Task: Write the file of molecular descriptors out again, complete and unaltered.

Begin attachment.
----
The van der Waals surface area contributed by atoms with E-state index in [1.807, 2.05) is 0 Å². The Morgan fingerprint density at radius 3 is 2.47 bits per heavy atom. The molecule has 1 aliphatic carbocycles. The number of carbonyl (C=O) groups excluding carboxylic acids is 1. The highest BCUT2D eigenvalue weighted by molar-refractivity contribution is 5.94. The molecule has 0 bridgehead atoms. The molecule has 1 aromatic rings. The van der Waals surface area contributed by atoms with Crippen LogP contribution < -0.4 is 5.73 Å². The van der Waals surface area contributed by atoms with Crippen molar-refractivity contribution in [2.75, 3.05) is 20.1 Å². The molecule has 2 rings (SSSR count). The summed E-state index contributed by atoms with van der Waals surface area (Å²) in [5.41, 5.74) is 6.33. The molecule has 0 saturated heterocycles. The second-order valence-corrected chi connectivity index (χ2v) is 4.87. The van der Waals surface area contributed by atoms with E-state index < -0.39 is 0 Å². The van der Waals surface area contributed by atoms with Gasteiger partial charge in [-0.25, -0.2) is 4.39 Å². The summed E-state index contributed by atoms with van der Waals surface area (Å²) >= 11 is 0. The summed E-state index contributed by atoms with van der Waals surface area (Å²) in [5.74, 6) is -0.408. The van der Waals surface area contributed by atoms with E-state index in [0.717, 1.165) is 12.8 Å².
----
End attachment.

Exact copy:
The van der Waals surface area contributed by atoms with E-state index in [1.807, 2.05) is 0 Å². The Morgan fingerprint density at radius 3 is 2.47 bits per heavy atom. The molecule has 1 aliphatic carbocycles. The number of carbonyl (C=O) groups excluding carboxylic acids is 1. The highest BCUT2D eigenvalue weighted by molar-refractivity contribution is 5.94. The molecule has 0 bridgehead atoms. The molecule has 1 aromatic rings. The van der Waals surface area contributed by atoms with Crippen LogP contribution < -0.4 is 5.73 Å². The van der Waals surface area contributed by atoms with Crippen molar-refractivity contribution in [2.75, 3.05) is 20.1 Å². The molecule has 2 rings (SSSR count). The summed E-state index contributed by atoms with van der Waals surface area (Å²) in [5.41, 5.74) is 6.33. The molecule has 0 saturated heterocycles. The second-order valence-corrected chi connectivity index (χ2v) is 4.87. The van der Waals surface area contributed by atoms with E-state index < -0.39 is 0 Å². The van der Waals surface area contributed by atoms with Gasteiger partial charge in [-0.25, -0.2) is 4.39 Å². The summed E-state index contributed by atoms with van der Waals surface area (Å²) >= 11 is 0. The summed E-state index contributed by atoms with van der Waals surface area (Å²) in [5.74, 6) is -0.408. The van der Waals surface area contributed by atoms with E-state index in [0.717, 1.165) is 12.8 Å².